By SAVANNA BOUS
Suicide is the tenth leading cause of death in the United States, according to the Centers for Disease Control. On average, every 19 hours, another person dies because of suicide in Iowa. According to the American Foundation of Suicide Prevention, suicide is also the second leading cause of death in Iowa for individuals 15-34 years of age.
129 yellow flags border Helmick Commons to represent the number of people who die every day in the United States because of suicide.
Suicide is an epidemic, but many believe there is hope and awareness on Drake University’s campus.
Drake University’s second annual Suicide Prevention Week took place April 8-13. Events include a wide range of activities including cupcakes with counselors, a volunteer performance art night called “Share My Story”, a screening of the animated movie “Inside Out”, a diversity and suicide prevention talk, renowned speaker Kevin Hines and the suicide prevention walk. All events were hosted by Drake Rise Up.
Drake Rise Up is a campus campaign, that was created solely by Abbie Gartland last year. Gartland created the movement when she noticed there was a lack of suicide awareness on campus.
Drake Rise Up collaborated with student senate, student activities board, unity roundtable, resident halls association and resident hall’s executive counsel this year to put on the various events.
“I had a little seed of an idea and everybody watered it,” Gartland said. “Everyone was so supportive. I could not have done this on my own.”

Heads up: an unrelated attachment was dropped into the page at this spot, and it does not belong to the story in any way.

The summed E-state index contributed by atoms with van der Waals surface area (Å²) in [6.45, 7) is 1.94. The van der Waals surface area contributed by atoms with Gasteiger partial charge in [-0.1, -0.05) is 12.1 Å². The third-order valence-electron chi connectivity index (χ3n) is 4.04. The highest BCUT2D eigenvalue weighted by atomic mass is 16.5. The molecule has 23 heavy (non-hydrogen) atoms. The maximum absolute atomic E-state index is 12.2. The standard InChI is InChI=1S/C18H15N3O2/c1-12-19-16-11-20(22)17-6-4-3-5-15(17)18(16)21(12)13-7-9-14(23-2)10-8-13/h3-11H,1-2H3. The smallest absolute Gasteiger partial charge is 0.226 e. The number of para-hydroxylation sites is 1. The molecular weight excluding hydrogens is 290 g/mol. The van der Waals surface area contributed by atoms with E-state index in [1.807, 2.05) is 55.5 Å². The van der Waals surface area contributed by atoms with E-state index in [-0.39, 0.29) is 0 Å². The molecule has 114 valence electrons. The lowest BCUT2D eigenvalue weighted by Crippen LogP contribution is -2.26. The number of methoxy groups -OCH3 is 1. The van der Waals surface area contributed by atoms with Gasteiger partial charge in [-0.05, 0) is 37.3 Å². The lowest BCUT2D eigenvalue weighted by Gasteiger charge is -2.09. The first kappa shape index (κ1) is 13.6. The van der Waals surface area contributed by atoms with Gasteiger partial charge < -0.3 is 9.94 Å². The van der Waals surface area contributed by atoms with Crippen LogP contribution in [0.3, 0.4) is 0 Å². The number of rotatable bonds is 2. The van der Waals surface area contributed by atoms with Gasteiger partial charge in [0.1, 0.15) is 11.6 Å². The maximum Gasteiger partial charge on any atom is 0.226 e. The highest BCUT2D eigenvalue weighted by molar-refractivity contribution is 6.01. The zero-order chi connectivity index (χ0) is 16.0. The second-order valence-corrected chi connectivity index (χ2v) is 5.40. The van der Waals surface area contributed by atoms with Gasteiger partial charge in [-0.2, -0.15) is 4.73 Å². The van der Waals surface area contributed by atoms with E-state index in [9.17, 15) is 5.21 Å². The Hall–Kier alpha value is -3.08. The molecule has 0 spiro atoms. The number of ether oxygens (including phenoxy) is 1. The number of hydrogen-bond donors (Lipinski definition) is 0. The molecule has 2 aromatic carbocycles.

Drake Rise Up got its name from the song “Rise Up” by Andra Day. The premise of the campaign is to take the pledge and “rise up for you”.
Casey Hutchins is an active, first-year member of the Drake Rise Up committee.
“We’re a community now – everyone who has worked on this committee,” Hutchins said. “We’ve all done so much for it. Everybody who’s helped with it, every person who we’re working with deserves praise. I am very passionate about mental health. I am an advocate for mental health and suicide prevention awareness – it’s just something I want to bring to light on campus.”
Hutchins also said that he personally deals with mental illness and has attempted suicide.
“All my life, there’s suicide surrounding it. My uncle passed from suicide, a couple people from my high school passed from suicide so it’s been something I’ve been a big advocate for,” Hutchins said.
Hutchins is the creator of the “Share My Story” event. Not only did he run the event, he also participated in the event as a performer to share his story about suicide.
Gartland said Drake’s suicide prevention week has garnered more interest this year than last. Gartland and Hutchins believe there’s a connection to the suicide that occurred on campus last semester.
“So many people were affected by it on Drake’s campus that I think a lot more people are interested and willing to help,” Gartland said.
Dr. Mark Kloberdanz is the Director of Counseling at Drake University. He is in his eighth year here and has worked previously at other colleges and a veteran’s hospital. He stated that last year the counseling center met with 504 students and logged over 2,500 hours of counseling. Dr. Kloberdanz said the best part of the job is the journey watching the students grow.
A total of five people work at Drake University health center. The staff include one front desk employee, two nurse practitioners and two counselors. There is also a psychiatrist who is a former Drake graduate that comes in four hours a week, but mostly handles medication management.
“Because of the volume of people, we see, we are very well connected with the community,” Kloberdanz said. “ We know a lot of the practitioners out there. When we get a student, who needs a higher level of care than we can provide, we plug them into a person, instead of a place.”
The counseling center urges anyone contemplating suicide or feeling depressed, anxious, or sad to schedule an appointment.
“This whole awareness via suicide awareness or just mental health awareness – it’s very important to get that word out there that nobody has left out, nobody has to feel that lonely, no one has to feel that desperate,” Kloberdanz said. “There are people out there that care.”
Photo courtesy of